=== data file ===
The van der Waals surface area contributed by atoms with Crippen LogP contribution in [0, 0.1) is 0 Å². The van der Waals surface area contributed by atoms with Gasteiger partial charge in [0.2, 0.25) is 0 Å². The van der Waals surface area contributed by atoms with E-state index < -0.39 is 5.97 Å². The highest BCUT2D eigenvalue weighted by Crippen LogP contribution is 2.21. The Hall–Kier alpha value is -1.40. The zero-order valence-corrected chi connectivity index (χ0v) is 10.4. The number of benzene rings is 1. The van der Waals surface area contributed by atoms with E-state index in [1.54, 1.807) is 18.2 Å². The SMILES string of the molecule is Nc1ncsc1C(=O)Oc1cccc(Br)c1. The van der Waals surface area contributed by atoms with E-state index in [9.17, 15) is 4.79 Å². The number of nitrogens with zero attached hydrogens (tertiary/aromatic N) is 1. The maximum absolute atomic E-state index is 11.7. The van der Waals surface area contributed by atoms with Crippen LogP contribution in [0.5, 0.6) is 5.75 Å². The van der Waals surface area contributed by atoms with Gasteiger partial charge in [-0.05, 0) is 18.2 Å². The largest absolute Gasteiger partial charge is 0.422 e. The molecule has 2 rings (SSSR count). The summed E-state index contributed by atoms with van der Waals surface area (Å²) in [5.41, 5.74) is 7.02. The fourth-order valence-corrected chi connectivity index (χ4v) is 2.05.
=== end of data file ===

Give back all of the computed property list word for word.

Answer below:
The van der Waals surface area contributed by atoms with Crippen LogP contribution in [0, 0.1) is 0 Å². The van der Waals surface area contributed by atoms with Gasteiger partial charge in [0.2, 0.25) is 0 Å². The van der Waals surface area contributed by atoms with E-state index < -0.39 is 5.97 Å². The highest BCUT2D eigenvalue weighted by Crippen LogP contribution is 2.21. The Hall–Kier alpha value is -1.40. The zero-order valence-corrected chi connectivity index (χ0v) is 10.4. The number of benzene rings is 1. The van der Waals surface area contributed by atoms with E-state index in [1.54, 1.807) is 18.2 Å². The SMILES string of the molecule is Nc1ncsc1C(=O)Oc1cccc(Br)c1. The van der Waals surface area contributed by atoms with E-state index in [9.17, 15) is 4.79 Å². The number of nitrogens with zero attached hydrogens (tertiary/aromatic N) is 1. The maximum absolute atomic E-state index is 11.7. The van der Waals surface area contributed by atoms with Crippen LogP contribution in [0.5, 0.6) is 5.75 Å². The van der Waals surface area contributed by atoms with Gasteiger partial charge in [-0.05, 0) is 18.2 Å². The largest absolute Gasteiger partial charge is 0.422 e. The molecule has 2 rings (SSSR count). The summed E-state index contributed by atoms with van der Waals surface area (Å²) in [5.41, 5.74) is 7.02. The fourth-order valence-corrected chi connectivity index (χ4v) is 2.05.